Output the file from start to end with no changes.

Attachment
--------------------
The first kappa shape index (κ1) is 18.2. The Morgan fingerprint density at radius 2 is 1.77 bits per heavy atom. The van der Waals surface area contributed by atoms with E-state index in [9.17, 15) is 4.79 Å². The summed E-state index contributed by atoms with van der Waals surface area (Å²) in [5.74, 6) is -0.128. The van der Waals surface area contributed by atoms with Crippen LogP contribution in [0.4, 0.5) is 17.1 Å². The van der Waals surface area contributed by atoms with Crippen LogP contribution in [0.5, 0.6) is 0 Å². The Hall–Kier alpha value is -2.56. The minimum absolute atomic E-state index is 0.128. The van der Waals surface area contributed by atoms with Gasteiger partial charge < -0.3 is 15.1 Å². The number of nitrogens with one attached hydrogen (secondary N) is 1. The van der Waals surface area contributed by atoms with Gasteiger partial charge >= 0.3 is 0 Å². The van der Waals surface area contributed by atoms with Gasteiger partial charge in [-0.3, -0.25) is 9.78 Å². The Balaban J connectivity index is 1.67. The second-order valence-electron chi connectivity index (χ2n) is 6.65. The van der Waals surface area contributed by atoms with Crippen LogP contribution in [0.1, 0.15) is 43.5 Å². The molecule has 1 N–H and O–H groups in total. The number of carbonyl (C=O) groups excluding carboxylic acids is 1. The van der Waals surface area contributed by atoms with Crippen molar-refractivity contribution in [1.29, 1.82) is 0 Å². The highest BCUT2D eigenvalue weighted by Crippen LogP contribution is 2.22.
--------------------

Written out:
The first kappa shape index (κ1) is 18.2. The Morgan fingerprint density at radius 2 is 1.77 bits per heavy atom. The van der Waals surface area contributed by atoms with E-state index in [9.17, 15) is 4.79 Å². The summed E-state index contributed by atoms with van der Waals surface area (Å²) in [5.74, 6) is -0.128. The van der Waals surface area contributed by atoms with Crippen LogP contribution in [0.4, 0.5) is 17.1 Å². The van der Waals surface area contributed by atoms with Crippen LogP contribution in [0.5, 0.6) is 0 Å². The Hall–Kier alpha value is -2.56. The minimum absolute atomic E-state index is 0.128. The van der Waals surface area contributed by atoms with Gasteiger partial charge < -0.3 is 15.1 Å². The number of nitrogens with one attached hydrogen (secondary N) is 1. The van der Waals surface area contributed by atoms with Gasteiger partial charge >= 0.3 is 0 Å². The van der Waals surface area contributed by atoms with Gasteiger partial charge in [-0.3, -0.25) is 9.78 Å². The Balaban J connectivity index is 1.67. The second-order valence-electron chi connectivity index (χ2n) is 6.65. The van der Waals surface area contributed by atoms with Crippen LogP contribution in [0.1, 0.15) is 43.5 Å². The molecule has 1 N–H and O–H groups in total. The number of carbonyl (C=O) groups excluding carboxylic acids is 1. The van der Waals surface area contributed by atoms with Crippen molar-refractivity contribution in [1.29, 1.82) is 0 Å². The highest BCUT2D eigenvalue weighted by Crippen LogP contribution is 2.22.